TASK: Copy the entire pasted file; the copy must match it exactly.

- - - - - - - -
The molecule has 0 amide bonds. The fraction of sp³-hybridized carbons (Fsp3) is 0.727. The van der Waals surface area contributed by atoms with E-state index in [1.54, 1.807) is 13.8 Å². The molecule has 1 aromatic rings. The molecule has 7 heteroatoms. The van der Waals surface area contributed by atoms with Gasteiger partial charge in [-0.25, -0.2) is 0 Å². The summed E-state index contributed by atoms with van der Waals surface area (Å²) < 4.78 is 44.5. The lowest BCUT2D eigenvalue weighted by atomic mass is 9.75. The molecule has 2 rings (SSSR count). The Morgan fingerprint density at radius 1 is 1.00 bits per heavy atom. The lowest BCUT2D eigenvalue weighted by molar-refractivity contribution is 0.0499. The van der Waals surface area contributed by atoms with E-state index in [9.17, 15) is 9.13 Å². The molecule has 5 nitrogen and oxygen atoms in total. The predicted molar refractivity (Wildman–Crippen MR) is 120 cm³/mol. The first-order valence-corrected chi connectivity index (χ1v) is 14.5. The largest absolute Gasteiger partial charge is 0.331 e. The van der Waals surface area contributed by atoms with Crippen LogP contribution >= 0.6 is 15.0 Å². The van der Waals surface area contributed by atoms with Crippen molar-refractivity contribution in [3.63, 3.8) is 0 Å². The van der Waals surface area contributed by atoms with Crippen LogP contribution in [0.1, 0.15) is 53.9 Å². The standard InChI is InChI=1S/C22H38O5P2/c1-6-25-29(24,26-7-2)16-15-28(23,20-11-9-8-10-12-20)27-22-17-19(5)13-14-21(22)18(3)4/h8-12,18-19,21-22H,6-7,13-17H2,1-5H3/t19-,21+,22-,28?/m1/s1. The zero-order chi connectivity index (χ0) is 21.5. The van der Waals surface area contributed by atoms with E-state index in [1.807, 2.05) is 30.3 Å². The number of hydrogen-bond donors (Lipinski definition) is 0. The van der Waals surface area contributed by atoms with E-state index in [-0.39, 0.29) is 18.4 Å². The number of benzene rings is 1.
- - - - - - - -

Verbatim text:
The molecule has 0 amide bonds. The fraction of sp³-hybridized carbons (Fsp3) is 0.727. The van der Waals surface area contributed by atoms with E-state index in [1.54, 1.807) is 13.8 Å². The molecule has 1 aromatic rings. The molecule has 7 heteroatoms. The van der Waals surface area contributed by atoms with Gasteiger partial charge in [-0.25, -0.2) is 0 Å². The summed E-state index contributed by atoms with van der Waals surface area (Å²) < 4.78 is 44.5. The lowest BCUT2D eigenvalue weighted by atomic mass is 9.75. The molecule has 2 rings (SSSR count). The Morgan fingerprint density at radius 1 is 1.00 bits per heavy atom. The lowest BCUT2D eigenvalue weighted by molar-refractivity contribution is 0.0499. The van der Waals surface area contributed by atoms with E-state index in [9.17, 15) is 9.13 Å². The molecule has 5 nitrogen and oxygen atoms in total. The predicted molar refractivity (Wildman–Crippen MR) is 120 cm³/mol. The first-order valence-corrected chi connectivity index (χ1v) is 14.5. The largest absolute Gasteiger partial charge is 0.331 e. The van der Waals surface area contributed by atoms with Crippen LogP contribution >= 0.6 is 15.0 Å². The van der Waals surface area contributed by atoms with Crippen molar-refractivity contribution in [3.63, 3.8) is 0 Å². The van der Waals surface area contributed by atoms with Crippen LogP contribution in [0.1, 0.15) is 53.9 Å². The standard InChI is InChI=1S/C22H38O5P2/c1-6-25-29(24,26-7-2)16-15-28(23,20-11-9-8-10-12-20)27-22-17-19(5)13-14-21(22)18(3)4/h8-12,18-19,21-22H,6-7,13-17H2,1-5H3/t19-,21+,22-,28?/m1/s1. The zero-order chi connectivity index (χ0) is 21.5. The van der Waals surface area contributed by atoms with E-state index in [1.807, 2.05) is 30.3 Å². The number of hydrogen-bond donors (Lipinski definition) is 0. The van der Waals surface area contributed by atoms with E-state index in [-0.39, 0.29) is 18.4 Å². The number of benzene rings is 1.